I had awful side effects from the chemotherapy, projectile vomiting and low white blood cell levels so after every cycle I would end up back in hospital being treated for an infection with antibiotics. I would have chemotherapy as an inpatient for 5/6 days then I would go home then I would be back in hospital with an infection. I also had extreme tiredness, I couldn’t get upstairs, Peter would have to carry me upstairs.
I spent a year in bed either a hospital bed or my own, completely cut off from everyone and everything.
After the first three cycles of chemotherapy over three months, they did another scan and found that the tumour had actually grown. Because it had grown during chemotherapy, the limb saving surgery wasn’t possible anymore and an amputation was discussed.
It was horrendous, I thought I had come to the limit of what I could cope with. Thinking about the surgery I would have had and having more limited mobility with the internal prosthetic, to then have another life-changing decision foisted on me. It was just unbelievable and really awful. It was my decision, I had to make the decision to have the amputation and it was just horrific.
I was 26 and about to get married. We had our wedding booked for August 2005 in Italy and we had to cancel the wedding because I was having my treatment, which was a big trauma and not an easy time for me and Peter. I also loved dancing and back then I felt that all that was about to be taken away.
After my operation to have the amputation, I started back on the chemotherapy, which was another 6 cycles, which finished in December 2005. I had some physiotherapy following my operation. They did teach me how to walk again at the limb centre, but it was fairly basic. Once you’re up and going that’s it. I taught myself to walk again through practising.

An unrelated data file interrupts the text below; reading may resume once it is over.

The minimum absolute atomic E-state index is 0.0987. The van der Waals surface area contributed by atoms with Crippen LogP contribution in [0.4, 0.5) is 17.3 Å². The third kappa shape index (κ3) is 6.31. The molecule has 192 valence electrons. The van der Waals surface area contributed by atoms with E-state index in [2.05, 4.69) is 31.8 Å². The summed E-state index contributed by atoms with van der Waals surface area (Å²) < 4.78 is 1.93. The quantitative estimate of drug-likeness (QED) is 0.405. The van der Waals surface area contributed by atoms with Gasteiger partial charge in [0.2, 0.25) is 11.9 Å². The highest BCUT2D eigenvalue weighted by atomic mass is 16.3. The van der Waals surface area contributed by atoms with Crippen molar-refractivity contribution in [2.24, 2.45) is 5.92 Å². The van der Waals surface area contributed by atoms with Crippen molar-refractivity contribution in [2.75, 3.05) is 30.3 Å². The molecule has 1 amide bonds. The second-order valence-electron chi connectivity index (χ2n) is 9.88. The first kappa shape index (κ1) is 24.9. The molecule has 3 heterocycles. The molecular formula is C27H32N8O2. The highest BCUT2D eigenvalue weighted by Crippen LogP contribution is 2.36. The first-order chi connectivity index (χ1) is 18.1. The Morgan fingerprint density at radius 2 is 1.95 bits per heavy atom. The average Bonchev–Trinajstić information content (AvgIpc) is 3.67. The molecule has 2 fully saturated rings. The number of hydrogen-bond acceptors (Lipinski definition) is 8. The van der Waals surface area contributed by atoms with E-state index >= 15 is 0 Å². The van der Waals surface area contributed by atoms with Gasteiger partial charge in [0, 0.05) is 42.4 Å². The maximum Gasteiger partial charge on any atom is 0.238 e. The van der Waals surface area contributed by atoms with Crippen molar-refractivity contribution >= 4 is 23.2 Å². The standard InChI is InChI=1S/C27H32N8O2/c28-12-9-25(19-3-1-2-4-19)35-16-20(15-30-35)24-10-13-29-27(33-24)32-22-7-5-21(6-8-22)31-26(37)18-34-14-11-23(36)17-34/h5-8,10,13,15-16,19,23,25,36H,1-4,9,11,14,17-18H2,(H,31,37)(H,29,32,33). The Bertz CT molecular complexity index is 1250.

From a young woman’s point of view, it wasn’t just about the mobility, even though that was the main thing, I really felt the loss of femininity as I perceived it. I felt my legs were my best feature, to then lose that, it was a loss I had to come to terms with.
It did make me feel really unattractive for quite a long time. I guess it sounds superficial but it’s such a massive part of how you feel about yourself, like the way you move. I used to feel confident because I was a dancer, I felt quite elegant when I walked. Afterwards, always having a limp and walking being an effort, I just didn’t feel like me and I lost my energy and vitality.
I had a lot of counselling, and I went to see a psychologist at the oncology department, which was very helpful, and I had support from family and friends. I started to learn how to walk again in January 2006 because I was too poorly whilst I was on chemotherapy.
Peter and I got married May 2006, I walked down the aisle with one stick and holding on to my dad.